Wednesday, May 27, 2015

Abolish or reform Traffic Court? State House hears both sides

Common Pleas Court Judge Gary Glazer on Friday told the state House Judiciary Committee he was surprised at the "seemingly insatiable demand" for ticket fixing as political favors at Traffic Court, even after the state Supreme Court put him in charge there in December 2011 when it became clear the FBI was investigating.

Abolish or reform Traffic Court? State House hears both sides

Common Pleas Court Judge Gary Glazer on Friday told the state House Judiciary Committee he was surprised at the "seemingly insatiable demand" for ticket fixing as political favors at Traffic Court, even after the state Supreme Court put him in charge there in December 2011 when it became clear the FBI was investigating.

Once, a ward leader called Glazer's office, asking for a message to be passed to a Traffic Court judge about a friend with a ticket.  "How does that help me," the ward leader later asked when told the message went instead to Glazer.  Another judge was caught setting up a "favorable" payment plan for a cousin living in Florida. That "caper," as Glazer called it, included a forged letter as evidence.

"I shudder to think what I missed during my tenure at the court," said Glazer, who still has oversight there. "These are just two of the examples I stumbled upon by chance."

The committee is considering two bills passed unanimously by the state Senate in February, shortly after nine current or former Traffic Court judges were charged with federal crimes in a wide-spread ticket fixing scheme.

The first bill would eliminate three vacant Traffic Court seats on the ballot this year.  The second would abolish Traffic Court and fold its duties into Municipal Court, where appointed hearing examiners would handle cases.  The second bill requires a statewide ballot referendum.

Glazer testified in support of those measures.  He noted that corruption is a "long-standing" problem at Traffic Court. "I don't know how you're going to get rid of that unless you drastically change the system," Glazer said.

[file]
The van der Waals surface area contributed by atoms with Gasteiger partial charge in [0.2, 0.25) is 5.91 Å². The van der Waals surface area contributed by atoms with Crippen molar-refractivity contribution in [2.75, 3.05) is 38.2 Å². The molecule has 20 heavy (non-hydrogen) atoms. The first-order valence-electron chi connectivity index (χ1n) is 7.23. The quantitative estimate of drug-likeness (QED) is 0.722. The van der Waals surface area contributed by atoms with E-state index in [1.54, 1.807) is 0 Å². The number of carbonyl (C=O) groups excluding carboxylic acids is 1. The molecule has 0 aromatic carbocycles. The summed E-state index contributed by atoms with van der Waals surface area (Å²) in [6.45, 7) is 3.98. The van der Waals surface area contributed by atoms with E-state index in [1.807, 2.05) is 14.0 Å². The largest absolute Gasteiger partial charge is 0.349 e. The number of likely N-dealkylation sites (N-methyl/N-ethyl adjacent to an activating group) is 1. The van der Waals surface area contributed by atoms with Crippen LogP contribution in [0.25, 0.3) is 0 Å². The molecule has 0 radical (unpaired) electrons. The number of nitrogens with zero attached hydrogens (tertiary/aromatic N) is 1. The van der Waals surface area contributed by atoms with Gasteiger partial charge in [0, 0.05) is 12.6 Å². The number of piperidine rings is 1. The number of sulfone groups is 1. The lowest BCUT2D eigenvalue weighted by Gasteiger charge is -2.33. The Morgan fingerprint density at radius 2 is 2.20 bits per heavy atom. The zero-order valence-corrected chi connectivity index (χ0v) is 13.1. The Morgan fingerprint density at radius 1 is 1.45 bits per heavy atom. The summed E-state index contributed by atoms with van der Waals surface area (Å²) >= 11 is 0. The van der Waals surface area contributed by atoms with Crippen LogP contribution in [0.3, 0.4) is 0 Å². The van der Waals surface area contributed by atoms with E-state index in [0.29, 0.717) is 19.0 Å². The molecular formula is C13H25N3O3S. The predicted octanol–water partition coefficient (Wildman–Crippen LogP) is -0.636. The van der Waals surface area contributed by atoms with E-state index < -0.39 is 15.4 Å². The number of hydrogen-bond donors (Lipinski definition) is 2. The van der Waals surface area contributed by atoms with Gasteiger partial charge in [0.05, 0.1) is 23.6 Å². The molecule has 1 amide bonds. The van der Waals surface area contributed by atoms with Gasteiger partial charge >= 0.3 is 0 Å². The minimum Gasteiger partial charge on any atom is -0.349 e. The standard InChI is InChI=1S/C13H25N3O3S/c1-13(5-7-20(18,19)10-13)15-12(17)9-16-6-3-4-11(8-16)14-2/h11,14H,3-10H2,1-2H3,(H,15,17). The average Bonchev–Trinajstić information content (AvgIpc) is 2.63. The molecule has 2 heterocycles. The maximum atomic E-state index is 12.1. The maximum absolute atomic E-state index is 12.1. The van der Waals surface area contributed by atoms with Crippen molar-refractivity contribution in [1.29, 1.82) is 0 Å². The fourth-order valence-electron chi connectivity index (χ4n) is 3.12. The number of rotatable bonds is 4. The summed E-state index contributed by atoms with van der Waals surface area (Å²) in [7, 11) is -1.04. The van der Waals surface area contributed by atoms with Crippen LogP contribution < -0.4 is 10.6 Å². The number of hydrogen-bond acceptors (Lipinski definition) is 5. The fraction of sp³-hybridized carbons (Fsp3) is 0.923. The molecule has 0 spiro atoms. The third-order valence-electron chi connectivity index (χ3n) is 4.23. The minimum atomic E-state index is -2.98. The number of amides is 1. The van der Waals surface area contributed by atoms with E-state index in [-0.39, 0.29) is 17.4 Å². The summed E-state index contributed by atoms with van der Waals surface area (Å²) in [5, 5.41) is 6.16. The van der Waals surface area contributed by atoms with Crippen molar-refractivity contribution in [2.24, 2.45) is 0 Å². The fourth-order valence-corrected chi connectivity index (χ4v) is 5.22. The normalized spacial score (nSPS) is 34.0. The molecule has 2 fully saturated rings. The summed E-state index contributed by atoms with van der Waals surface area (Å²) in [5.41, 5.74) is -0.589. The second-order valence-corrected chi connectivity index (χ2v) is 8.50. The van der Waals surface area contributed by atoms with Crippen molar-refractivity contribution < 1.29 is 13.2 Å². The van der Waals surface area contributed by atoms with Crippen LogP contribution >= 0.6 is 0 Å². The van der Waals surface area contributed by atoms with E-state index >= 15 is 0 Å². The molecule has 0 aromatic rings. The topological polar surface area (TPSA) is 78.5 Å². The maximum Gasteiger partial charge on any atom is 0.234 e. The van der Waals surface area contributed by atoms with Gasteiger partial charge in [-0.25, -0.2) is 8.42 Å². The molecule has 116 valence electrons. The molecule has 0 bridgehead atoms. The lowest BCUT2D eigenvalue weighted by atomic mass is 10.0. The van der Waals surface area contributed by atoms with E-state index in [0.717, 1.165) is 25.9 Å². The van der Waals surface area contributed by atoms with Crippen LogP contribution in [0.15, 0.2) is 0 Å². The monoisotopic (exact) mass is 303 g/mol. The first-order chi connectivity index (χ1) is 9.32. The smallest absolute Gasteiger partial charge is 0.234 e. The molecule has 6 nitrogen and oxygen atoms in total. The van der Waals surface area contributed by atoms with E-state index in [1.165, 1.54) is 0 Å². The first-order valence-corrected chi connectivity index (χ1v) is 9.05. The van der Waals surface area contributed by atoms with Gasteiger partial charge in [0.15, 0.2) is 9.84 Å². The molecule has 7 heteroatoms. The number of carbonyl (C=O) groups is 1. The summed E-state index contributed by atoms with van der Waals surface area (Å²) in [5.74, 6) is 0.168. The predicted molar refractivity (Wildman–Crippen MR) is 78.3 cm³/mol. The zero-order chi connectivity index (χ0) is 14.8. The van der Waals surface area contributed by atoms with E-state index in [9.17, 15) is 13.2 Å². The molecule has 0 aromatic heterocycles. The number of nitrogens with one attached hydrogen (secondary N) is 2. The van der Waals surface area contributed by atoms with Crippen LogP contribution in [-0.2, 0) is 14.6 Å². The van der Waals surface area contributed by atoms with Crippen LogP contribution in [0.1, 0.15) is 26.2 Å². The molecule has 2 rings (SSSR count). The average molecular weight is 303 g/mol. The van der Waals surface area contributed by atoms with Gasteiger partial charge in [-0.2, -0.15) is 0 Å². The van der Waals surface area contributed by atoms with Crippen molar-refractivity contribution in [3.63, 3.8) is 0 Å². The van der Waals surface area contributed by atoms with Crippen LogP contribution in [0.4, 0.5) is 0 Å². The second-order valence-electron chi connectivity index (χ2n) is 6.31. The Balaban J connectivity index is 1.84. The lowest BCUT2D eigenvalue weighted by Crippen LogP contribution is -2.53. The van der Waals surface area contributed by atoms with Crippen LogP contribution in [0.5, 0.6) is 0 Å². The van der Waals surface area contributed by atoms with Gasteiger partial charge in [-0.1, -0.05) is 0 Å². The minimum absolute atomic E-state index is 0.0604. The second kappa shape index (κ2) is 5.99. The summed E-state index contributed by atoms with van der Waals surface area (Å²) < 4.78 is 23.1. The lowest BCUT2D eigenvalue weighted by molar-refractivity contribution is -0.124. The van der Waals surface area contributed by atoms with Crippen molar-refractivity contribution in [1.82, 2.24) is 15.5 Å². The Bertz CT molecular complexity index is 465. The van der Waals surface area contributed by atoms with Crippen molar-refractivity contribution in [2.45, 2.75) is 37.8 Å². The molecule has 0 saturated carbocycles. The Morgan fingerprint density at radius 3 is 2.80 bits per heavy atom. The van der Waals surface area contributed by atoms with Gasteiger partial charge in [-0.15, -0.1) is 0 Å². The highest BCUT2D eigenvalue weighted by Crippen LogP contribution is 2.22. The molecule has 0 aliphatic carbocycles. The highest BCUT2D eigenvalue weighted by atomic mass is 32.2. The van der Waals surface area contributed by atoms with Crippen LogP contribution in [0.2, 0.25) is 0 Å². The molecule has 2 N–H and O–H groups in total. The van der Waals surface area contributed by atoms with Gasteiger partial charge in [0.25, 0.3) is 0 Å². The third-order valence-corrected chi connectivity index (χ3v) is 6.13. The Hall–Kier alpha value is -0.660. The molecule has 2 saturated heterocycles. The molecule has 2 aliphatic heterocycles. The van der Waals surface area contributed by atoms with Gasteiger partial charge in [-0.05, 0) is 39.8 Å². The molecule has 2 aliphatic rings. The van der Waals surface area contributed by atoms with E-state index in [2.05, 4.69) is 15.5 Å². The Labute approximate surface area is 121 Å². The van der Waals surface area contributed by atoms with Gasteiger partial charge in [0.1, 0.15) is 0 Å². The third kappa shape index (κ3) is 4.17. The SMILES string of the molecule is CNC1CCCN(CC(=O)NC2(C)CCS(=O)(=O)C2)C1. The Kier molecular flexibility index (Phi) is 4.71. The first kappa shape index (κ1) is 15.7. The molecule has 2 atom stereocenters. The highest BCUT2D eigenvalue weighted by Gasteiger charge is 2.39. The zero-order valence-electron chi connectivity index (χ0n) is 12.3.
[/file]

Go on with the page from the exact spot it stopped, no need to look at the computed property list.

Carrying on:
A trio of state House members from Philadelphia -- Ron Waters, Mark Cohen and Curtis Thomas -- said in testimony that they oppose the Senate bills while recognizing problems at Traffic Court.  "The court should be fixed, not destroyed," Waters said while deploring the "antics" of the indicted judges.

Thomas has offered competing legislation that would raise the standards of Traffic Court, having hearing examiners overseen by a judge.  He noted that Traffic Court judges currently don't need to have a high school diploma to win a seat in an election.

Cohen railed against what he described as a shrinking number of elected officials in the city.

State Rep. Ronald Marsico, chairman of the committee, said he expected the Senate bills to be considered for a vote in the first week of May.

About this blog
William Bender, a Drexel graduate who landed at the Daily News in 2007, has covered everything from South Philly mobsters to doomsday hucksters. He occasionally writes about local food trucks and always eats everything on his plate, whether it be a bloody rib eye or a corrupt politician. E-mail tips to benderw@phillynews.com
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David Gambacorta, has been a reporter with the Daily News since 2005, covering crime, police corruption and all of the other bizarre things that happen in Philadelphia. Now he’s covering the 2015 mayor’s race, because he enjoys a good circus just as much as the next guy. He’s always looking to get a cup of coffee. Send news tips and other musings on life to gambacd@phillynews.com
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